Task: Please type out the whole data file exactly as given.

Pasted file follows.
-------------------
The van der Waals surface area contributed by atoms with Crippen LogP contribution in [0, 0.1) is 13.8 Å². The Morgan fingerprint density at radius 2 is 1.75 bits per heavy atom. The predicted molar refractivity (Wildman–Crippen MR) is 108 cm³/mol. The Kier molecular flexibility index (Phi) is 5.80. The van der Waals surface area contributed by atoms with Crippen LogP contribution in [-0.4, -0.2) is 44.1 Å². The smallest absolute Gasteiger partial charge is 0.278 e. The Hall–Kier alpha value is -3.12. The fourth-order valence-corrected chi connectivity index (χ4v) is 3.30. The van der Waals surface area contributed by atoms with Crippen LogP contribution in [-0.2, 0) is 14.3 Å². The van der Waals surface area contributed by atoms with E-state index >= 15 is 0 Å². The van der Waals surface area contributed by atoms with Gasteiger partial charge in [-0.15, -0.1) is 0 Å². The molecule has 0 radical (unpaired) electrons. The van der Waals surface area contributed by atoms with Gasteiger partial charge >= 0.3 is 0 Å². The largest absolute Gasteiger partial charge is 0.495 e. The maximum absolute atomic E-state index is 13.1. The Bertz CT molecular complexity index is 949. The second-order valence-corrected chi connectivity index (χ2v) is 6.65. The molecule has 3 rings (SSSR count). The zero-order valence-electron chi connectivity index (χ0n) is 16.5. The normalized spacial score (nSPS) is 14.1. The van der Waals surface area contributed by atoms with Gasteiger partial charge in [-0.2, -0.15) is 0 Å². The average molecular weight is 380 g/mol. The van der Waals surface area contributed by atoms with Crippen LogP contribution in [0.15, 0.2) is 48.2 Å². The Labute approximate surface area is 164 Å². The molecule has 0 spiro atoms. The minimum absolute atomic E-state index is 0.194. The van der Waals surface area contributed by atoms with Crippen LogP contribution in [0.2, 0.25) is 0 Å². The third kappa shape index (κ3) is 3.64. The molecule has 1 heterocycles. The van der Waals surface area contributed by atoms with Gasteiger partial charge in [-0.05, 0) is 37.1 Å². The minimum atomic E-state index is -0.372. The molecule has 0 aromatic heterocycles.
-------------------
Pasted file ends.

The van der Waals surface area contributed by atoms with Crippen LogP contribution in [0, 0.1) is 13.8 Å². The Morgan fingerprint density at radius 2 is 1.75 bits per heavy atom. The predicted molar refractivity (Wildman–Crippen MR) is 108 cm³/mol. The Kier molecular flexibility index (Phi) is 5.80. The van der Waals surface area contributed by atoms with Crippen LogP contribution in [-0.4, -0.2) is 44.1 Å². The smallest absolute Gasteiger partial charge is 0.278 e. The Hall–Kier alpha value is -3.12. The fourth-order valence-corrected chi connectivity index (χ4v) is 3.30. The van der Waals surface area contributed by atoms with Crippen LogP contribution in [-0.2, 0) is 14.3 Å². The van der Waals surface area contributed by atoms with E-state index >= 15 is 0 Å². The van der Waals surface area contributed by atoms with Gasteiger partial charge in [-0.15, -0.1) is 0 Å². The molecule has 0 radical (unpaired) electrons. The van der Waals surface area contributed by atoms with Gasteiger partial charge >= 0.3 is 0 Å². The largest absolute Gasteiger partial charge is 0.495 e. The maximum absolute atomic E-state index is 13.1. The Bertz CT molecular complexity index is 949. The second-order valence-corrected chi connectivity index (χ2v) is 6.65. The molecule has 3 rings (SSSR count). The zero-order valence-electron chi connectivity index (χ0n) is 16.5. The normalized spacial score (nSPS) is 14.1. The van der Waals surface area contributed by atoms with Gasteiger partial charge in [-0.2, -0.15) is 0 Å². The average molecular weight is 380 g/mol. The van der Waals surface area contributed by atoms with Crippen LogP contribution in [0.15, 0.2) is 48.2 Å². The Labute approximate surface area is 164 Å². The molecule has 0 spiro atoms. The minimum absolute atomic E-state index is 0.194. The van der Waals surface area contributed by atoms with Crippen LogP contribution in [0.2, 0.25) is 0 Å². The third kappa shape index (κ3) is 3.64. The molecule has 1 heterocycles. The van der Waals surface area contributed by atoms with Gasteiger partial charge in [-0.05, 0) is 37.1 Å². The minimum atomic E-state index is -0.372. The molecule has 0 aromatic heterocycles.